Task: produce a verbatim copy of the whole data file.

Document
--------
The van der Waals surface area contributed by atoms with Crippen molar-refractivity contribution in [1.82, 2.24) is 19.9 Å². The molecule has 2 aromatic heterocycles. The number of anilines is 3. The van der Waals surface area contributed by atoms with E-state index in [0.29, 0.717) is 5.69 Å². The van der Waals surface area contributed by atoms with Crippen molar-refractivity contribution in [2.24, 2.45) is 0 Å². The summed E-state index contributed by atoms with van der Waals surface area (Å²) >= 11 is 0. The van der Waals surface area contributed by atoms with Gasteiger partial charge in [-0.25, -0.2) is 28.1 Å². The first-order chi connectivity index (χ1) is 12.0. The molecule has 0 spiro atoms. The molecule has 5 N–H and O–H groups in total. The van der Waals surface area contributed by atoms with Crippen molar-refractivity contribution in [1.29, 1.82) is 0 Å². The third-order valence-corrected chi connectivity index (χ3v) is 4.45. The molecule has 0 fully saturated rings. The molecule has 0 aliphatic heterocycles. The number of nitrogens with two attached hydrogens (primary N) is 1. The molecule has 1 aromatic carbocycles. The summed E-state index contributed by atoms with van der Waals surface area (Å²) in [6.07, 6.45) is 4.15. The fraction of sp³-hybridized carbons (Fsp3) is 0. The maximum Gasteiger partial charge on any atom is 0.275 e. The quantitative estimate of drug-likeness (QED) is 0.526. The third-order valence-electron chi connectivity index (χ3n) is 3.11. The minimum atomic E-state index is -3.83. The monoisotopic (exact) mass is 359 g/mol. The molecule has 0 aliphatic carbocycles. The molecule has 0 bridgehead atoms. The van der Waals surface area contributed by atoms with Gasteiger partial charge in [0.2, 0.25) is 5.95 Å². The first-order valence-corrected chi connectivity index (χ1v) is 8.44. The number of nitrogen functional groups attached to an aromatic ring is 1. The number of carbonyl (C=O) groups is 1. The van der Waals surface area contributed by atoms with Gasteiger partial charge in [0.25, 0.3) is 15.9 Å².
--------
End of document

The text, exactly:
The van der Waals surface area contributed by atoms with Crippen molar-refractivity contribution in [1.82, 2.24) is 19.9 Å². The molecule has 2 aromatic heterocycles. The number of anilines is 3. The van der Waals surface area contributed by atoms with E-state index in [0.29, 0.717) is 5.69 Å². The van der Waals surface area contributed by atoms with Crippen molar-refractivity contribution in [2.24, 2.45) is 0 Å². The summed E-state index contributed by atoms with van der Waals surface area (Å²) >= 11 is 0. The van der Waals surface area contributed by atoms with Gasteiger partial charge in [-0.25, -0.2) is 28.1 Å². The first-order chi connectivity index (χ1) is 12.0. The molecule has 0 spiro atoms. The molecule has 5 N–H and O–H groups in total. The van der Waals surface area contributed by atoms with Crippen molar-refractivity contribution in [1.29, 1.82) is 0 Å². The third-order valence-corrected chi connectivity index (χ3v) is 4.45. The molecule has 0 fully saturated rings. The molecule has 0 aliphatic heterocycles. The number of nitrogens with two attached hydrogens (primary N) is 1. The molecule has 1 aromatic carbocycles. The summed E-state index contributed by atoms with van der Waals surface area (Å²) in [6.07, 6.45) is 4.15. The fraction of sp³-hybridized carbons (Fsp3) is 0. The maximum Gasteiger partial charge on any atom is 0.275 e. The quantitative estimate of drug-likeness (QED) is 0.526. The third-order valence-electron chi connectivity index (χ3n) is 3.11. The minimum atomic E-state index is -3.83. The monoisotopic (exact) mass is 359 g/mol. The molecule has 0 aliphatic carbocycles. The molecule has 0 bridgehead atoms. The van der Waals surface area contributed by atoms with Gasteiger partial charge in [0.2, 0.25) is 5.95 Å². The first-order valence-corrected chi connectivity index (χ1v) is 8.44. The number of nitrogen functional groups attached to an aromatic ring is 1. The number of carbonyl (C=O) groups is 1. The van der Waals surface area contributed by atoms with Gasteiger partial charge in [0.25, 0.3) is 15.9 Å².